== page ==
open access

Vol 71, No 6 (2020)
Original paper
Published online: 2020-09-04
Submitted: 2020-04-07
Accepted: 2020-05-30
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Correlation analysis of cortisol concentration in hair versus concentrations in serum, saliva, and urine

Łukasz Cieszyński, Jarosław Jendrzejewski, Piotr Wiśniewski, Przemysław Kłosowski, Krzysztof Sworczak
DOI: 10.5603/EP.a2020.0058
·
Pubmed: 32944922
·
Endokrynologia Polska 2020;71(6):539-544.

open access

Vol 71, No 6 (2020)
Original Paper
Published online: 2020-09-04
Submitted: 2020-04-07
Accepted: 2020-05-30

Abstract

Introduction: Cortisol concentration is measured in blood, urine, and saliva samples. It has been recently proven that cortisol could also be detected in hair samples. Cortisol measurements in different samples have their own individual characteristics and clinical utility. We aimed to investigate the correlation between hair cortisol concentration and standard cortisol measurements used in clinical practice.

Material and methods: Fifty adult volunteers with a negative history of endocrine disorders were enrolled in the study. Morning serum cortisol (MSC), evening serum cortisol (ESC), evening free salivary cortisol (EFSC), urine free cortisol (UFC), and hair cortisol concentration (HCC) were analysed in all participants. Eventually, 41 volunteers were included into the study, whose cortisol concentration in the 1 mg overnight dexamethasone suppression test (1 mg ONDST) were < 50 nmol/L, and cortisol levels in serum, saliva, and urine were within reference ranges. Hair cortisol concentration test was performed for 20 mg of hair strands of the proximal 1 cm hair segments.

Results: Hair cortisol concentration ranged from 0.3036 to 2.65 nmol/mg, and the average value was 0.8125 ± 0.4834 nmol/mg. No significant correlations were found between HCC and MSC (rho = 0.04419, p = 0.7838), HCC and ESC (rho = –0.2071, p = 0.1938), HCC and EFSC (rho = 0.1005, p = 0.532), or HCC and UFC (rho = 0.1793, p = 0.262).
Conclusions: This work is another step in the discussion on the application of HCC determinations in clinical practice. Our results have showed no correlations between HCC and single point cortisol assessment in blood, saliva, and urine in patients with reference cortisol levels.

Abstract

Introduction: Cortisol concentration is measured in blood, urine, and saliva samples. It has been recently proven that cortisol could also be detected in hair samples. Cortisol measurements in different samples have their own individual characteristics and clinical utility. We aimed to investigate the correlation between hair cortisol concentration and standard cortisol measurements used in clinical practice.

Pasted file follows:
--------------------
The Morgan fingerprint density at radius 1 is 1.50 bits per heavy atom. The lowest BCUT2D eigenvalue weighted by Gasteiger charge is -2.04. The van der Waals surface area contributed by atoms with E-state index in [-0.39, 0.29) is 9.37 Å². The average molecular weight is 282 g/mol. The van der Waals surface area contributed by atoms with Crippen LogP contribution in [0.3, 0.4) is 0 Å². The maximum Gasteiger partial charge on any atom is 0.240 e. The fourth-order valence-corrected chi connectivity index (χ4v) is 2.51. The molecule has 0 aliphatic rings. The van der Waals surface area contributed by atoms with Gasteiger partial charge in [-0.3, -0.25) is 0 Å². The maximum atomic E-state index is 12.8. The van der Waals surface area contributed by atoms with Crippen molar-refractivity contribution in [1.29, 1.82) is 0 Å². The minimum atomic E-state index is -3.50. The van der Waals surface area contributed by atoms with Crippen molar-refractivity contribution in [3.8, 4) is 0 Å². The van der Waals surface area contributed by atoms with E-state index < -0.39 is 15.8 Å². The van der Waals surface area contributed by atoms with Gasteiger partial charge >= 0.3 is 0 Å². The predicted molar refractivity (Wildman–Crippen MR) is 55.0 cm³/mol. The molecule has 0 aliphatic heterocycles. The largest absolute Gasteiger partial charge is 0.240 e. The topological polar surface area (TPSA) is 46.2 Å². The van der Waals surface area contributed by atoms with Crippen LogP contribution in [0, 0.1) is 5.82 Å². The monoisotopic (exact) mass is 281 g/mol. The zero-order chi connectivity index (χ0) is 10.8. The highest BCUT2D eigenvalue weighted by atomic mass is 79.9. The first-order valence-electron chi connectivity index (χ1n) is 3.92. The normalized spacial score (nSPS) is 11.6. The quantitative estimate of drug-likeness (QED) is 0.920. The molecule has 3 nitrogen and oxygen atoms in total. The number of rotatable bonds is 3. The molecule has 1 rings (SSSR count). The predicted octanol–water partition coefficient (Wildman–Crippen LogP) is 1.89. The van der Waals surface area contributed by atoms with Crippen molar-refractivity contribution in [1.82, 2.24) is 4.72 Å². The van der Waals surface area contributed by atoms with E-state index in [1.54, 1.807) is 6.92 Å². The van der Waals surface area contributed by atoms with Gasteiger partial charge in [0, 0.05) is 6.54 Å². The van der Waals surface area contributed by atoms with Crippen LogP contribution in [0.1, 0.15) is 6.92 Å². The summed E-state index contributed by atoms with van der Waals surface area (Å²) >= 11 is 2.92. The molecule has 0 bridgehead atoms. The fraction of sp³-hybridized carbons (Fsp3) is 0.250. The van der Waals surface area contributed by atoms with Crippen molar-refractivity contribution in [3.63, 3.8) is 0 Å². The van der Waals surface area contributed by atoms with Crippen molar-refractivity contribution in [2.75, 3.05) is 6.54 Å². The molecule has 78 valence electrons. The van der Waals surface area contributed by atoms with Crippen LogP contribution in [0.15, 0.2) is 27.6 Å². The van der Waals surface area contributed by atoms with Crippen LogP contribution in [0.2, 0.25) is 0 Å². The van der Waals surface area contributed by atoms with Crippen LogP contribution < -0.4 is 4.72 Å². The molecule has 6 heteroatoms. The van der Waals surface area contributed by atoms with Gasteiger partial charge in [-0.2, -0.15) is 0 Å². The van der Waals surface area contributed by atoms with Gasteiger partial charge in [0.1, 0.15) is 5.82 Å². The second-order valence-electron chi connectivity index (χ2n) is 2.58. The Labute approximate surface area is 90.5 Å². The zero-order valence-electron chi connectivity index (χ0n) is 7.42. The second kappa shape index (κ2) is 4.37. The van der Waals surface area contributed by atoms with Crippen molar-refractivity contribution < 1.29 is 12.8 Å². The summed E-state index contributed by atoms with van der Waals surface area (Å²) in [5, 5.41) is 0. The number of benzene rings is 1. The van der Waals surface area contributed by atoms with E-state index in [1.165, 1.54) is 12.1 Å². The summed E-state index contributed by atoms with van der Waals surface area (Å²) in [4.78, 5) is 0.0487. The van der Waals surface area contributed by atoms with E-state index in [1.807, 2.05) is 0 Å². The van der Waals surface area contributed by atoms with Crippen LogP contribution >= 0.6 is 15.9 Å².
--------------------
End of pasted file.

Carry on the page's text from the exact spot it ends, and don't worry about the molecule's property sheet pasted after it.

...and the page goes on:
Material and methods: Fifty adult volunteers with a negative history of endocrine disorders were enrolled in the study. Morning serum cortisol (MSC), evening serum cortisol (ESC), evening free salivary cortisol (EFSC), urine free cortisol (UFC), and hair cortisol concentration (HCC) were analysed in all participants. Eventually, 41 volunteers were included into the study, whose cortisol concentration in the 1 mg overnight dexamethasone suppression test (1 mg ONDST) were < 50 nmol/L, and cortisol levels in serum, saliva, and urine were within reference ranges. Hair cortisol concentration test was performed for 20 mg of hair strands of the proximal 1 cm hair segments.

Results: Hair cortisol concentration ranged from 0.3036 to 2.65 nmol/mg, and the average value was 0.8125 ± 0.4834 nmol/mg. No significant correlations were found between HCC and MSC (rho = 0.04419, p = 0.7838), HCC and ESC (rho = –0.2071, p = 0.1938), HCC and EFSC (rho = 0.1005, p = 0.532), or HCC and UFC (rho = 0.1793, p = 0.262).
Conclusions: This work is another step in the discussion on the application of HCC determinations in clinical practice. Our results have showed no correlations between HCC and single point cortisol assessment in blood, saliva, and urine in patients with reference cortisol levels.

Get Citation

Keywords

hair cortisol; serum cortisol; salivary cortisol; urine cortisol; cortisol assessment; cortisol correlation

About this article
Title

Correlation analysis of cortisol concentration in hair versus concentrations in serum, saliva, and urine

Journal

Endokrynologia Polska

Issue

Vol 71, No 6 (2020)

Article type

Original paper

Pages

539-544

Published online

2020-09-04

DOI

10.5603/EP.a2020.0058

Pubmed

32944922

Bibliographic record

Endokrynologia Polska 2020;71(6):539-544.

Keywords

hair cortisol
serum cortisol
salivary cortisol
urine cortisol
cortisol assessment
cortisol correlation

Authors

Łukasz Cieszyński
Jarosław Jendrzejewski
Piotr Wiśniewski
Przemysław Kłosowski
Krzysztof Sworczak

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